I have previously talked about 80ms as the "magic number", but after reading relevant research I believe that <100 is good enough(even for FPS games).

Of course there are MANY practical things that need to be taken care off, but i'm not a network professional.
I'm looking for a solution which is theoretically possible, and smart, in order to create network with the characters that I need. After I will find such a theoretical solution, I will consult(and then hire) network professionals in order to work on it in a practical manner.

What do you think?

In Topic: Large geographical area network

22 October 2012 - 07:48 AM

@hplus0603
My key service is not something which in revolutionary in a sense where nobody thought about something like that before, also it's not about developing new technology "star".
My idea is about "compiling" number of existing services in a different way, and adding a "key service" which is not being provided yet. Providing this key service and "compiling" the other services in the way I think it should be, will cause the sum to be much more than its parts and be revolutionary.
Due to the way the industry developed in recent years, at this point - such service/s(and the way they will be "compiled") will answer the need of a lot of customers AND will provide an added value for game publishers.
The "key service" is on the edges of game publishers companies responsibility(or what they would want to deal with), which cause somewhat of a blind spot that resulted in this service not being provided yet.
I know NDA are not common these days, but you can agree with me that there is a different between pitching to VC, and exposing my ideas over a public forum. This is why I will not go into details about it here. Also, this is not relevant to this forum or to the problem i'm trying to solve in this thread.

The reason I need to group players based on regions(like battle.net) and not based on ping(like Live!) is due to the nature of the service(s) I will provide. It won't fit to my purposes if I will go with the Live! scheme.
Essentially what i'm trying to do(in the netwrok part, which we talk about in this thread) is to create a virtual geographic grouping for the largest possible pre-define geographical area. This is while providing low enough RTT for all the players in this pre-defined area under single player pool concept. Hopefully the entire USA, but if it's not possible - then grouping it for smaller networks(for example: 1.USA east 2. USA west) will be good enough.
The 80ms number is the number to beat because from my reading 80ms-100ms is the threshold for good game experience in FPS games(other game types can tolerate lower RTT, so it will obviously be good enough for them as well). It might change later on, but I had to come up with a number for the sake of the discussion, and in general, this number seems like a good number to beat.

I'm not sure if I fail to explain my solution proposal or if i'm missing the point you are trying to tell me. I will give it another try:
(*The solution i'm looking for is not about putting new cables in the ground or something like that. What i'm looking for it to utilize existing infrastructures, networks, hardware, software, etc in a different way)
(**please don't take my examples of companies or even technologies as "the way to go". I am trying to explain what I mean without much background in the field so I go by what I read and understand. Try to get to the root of what I mean and not the specific).
-My general assumption is that internet communication(we are talking inside the USA in our discussion) is not efficient, and go through a lot of hops from one point to another(for example). This is why we are not near optimal RTT in most cases from point A to point B.
-My second assumption is that there are private networks which has their private network centers in number of strategic locations all over the USA(near key exchange points where major backbone providers peer with each other for example) and have a peering agreement with major carriers. This approach allow them to have near optimal RTT between their centers, and possibly better connection from their center to the end-users(though i'm not sure about this part).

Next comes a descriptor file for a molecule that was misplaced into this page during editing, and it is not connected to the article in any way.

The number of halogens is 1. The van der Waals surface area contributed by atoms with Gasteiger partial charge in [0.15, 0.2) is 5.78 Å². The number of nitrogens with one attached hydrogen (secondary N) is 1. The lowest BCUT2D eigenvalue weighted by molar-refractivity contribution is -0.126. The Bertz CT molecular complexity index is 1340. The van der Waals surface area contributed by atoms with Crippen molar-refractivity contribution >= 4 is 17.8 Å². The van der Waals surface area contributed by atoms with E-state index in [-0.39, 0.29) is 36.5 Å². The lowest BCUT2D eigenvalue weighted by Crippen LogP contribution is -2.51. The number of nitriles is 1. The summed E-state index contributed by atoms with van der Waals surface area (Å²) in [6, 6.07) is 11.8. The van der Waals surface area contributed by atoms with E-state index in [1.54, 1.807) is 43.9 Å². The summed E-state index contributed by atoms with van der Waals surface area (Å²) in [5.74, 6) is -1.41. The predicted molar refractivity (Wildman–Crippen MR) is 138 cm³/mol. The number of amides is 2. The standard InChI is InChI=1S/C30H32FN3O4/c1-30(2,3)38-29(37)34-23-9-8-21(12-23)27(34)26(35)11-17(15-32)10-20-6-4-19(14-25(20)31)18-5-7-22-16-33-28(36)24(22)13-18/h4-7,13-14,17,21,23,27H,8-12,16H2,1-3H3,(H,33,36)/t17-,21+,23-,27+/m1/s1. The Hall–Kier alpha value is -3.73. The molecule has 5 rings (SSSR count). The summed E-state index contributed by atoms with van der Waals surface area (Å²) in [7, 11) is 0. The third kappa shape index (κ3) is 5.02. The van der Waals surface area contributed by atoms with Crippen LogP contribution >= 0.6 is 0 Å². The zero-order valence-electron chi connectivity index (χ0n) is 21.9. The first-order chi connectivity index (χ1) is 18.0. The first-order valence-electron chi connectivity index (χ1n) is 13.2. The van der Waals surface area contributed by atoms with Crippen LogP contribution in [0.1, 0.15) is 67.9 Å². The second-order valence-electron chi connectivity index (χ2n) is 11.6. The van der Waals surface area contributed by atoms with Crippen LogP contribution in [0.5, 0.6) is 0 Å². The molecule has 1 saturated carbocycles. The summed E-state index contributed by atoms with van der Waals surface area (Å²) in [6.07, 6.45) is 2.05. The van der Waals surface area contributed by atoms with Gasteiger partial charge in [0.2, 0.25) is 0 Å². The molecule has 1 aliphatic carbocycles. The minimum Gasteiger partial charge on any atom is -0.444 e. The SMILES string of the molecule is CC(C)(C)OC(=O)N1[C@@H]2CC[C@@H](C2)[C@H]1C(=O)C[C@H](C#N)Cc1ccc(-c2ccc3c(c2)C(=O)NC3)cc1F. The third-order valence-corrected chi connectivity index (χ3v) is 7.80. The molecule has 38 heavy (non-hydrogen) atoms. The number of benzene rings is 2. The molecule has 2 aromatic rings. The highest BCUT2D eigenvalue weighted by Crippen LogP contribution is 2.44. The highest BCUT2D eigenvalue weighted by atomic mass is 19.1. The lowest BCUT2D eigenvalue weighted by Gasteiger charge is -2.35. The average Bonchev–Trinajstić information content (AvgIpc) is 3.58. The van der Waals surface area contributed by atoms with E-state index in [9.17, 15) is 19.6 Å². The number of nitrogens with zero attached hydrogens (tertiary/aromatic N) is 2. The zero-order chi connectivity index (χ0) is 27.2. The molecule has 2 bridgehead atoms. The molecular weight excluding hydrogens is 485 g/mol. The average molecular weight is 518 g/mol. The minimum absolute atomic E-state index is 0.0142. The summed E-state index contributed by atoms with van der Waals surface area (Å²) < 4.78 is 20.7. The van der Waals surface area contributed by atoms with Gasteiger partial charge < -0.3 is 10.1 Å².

My idea is to utilize such network in order to lower the RTT between players all across USA and my ONE central game servers center. I'll do it by leasing servers(and using reverse proxy as explained before- again, this is an example) or by actually leasing rack spaces(and put my own hardware) in all of this private network centers. Additionally, in a central location in the private network(Chicago for example) I will place my game servers centers.
The games only running on this one game servers center. The other servers/rack spaces with my hardware are there to receive and forward TCP/UDP traffic between the players and the actual game servers center. These distributed servers/routers(peering points?) are there to leverage the private network near optimal RTT between their centers, for the purpose of faster communication for players who are far from my servers center.

Here is a picture of an existing network to illustrate my point:
http://oi49.tinypic.com/35kojs8.jpg
(*I edited Chicago center to be a blue dot)
All of the dots are POPs/centers in an existing private network: the blue dot is where I will put my game servers center, the red dots are the other routers/peering points which receive and forward TCP/UDP traffic between the players and my game servers center.
Since this internal private network has near optimal RTT between the centers, if you compare two situations:
1. A player from LA who connect directly to my Chicago game servers center
2. A player from LA who connect to my LA router/peer point and then the packets travels in near optimal RTT form my LA router/peer point to my game servers center
Obviously the overall RTT will be lower in the second case. And by this, I created a network which can provide low enough RTT for larger than normal geographical areas under single player pool concept.


Does it make sense now? Is it possible, realistic and smart? Am I missing a crucial part which will make it not a good idea(highly possible due to the lack of my technical knowledge. This idea is mainly logic based after few weeks of reading)?
Alternatively, do you have a better idea to create the kind of network that I want? Up until now we talked about why I need it this way, alternatives to what I need, and finding work-around's. If the network I descirbed is giving as what I need, do you have a creative idea on how to create such a network?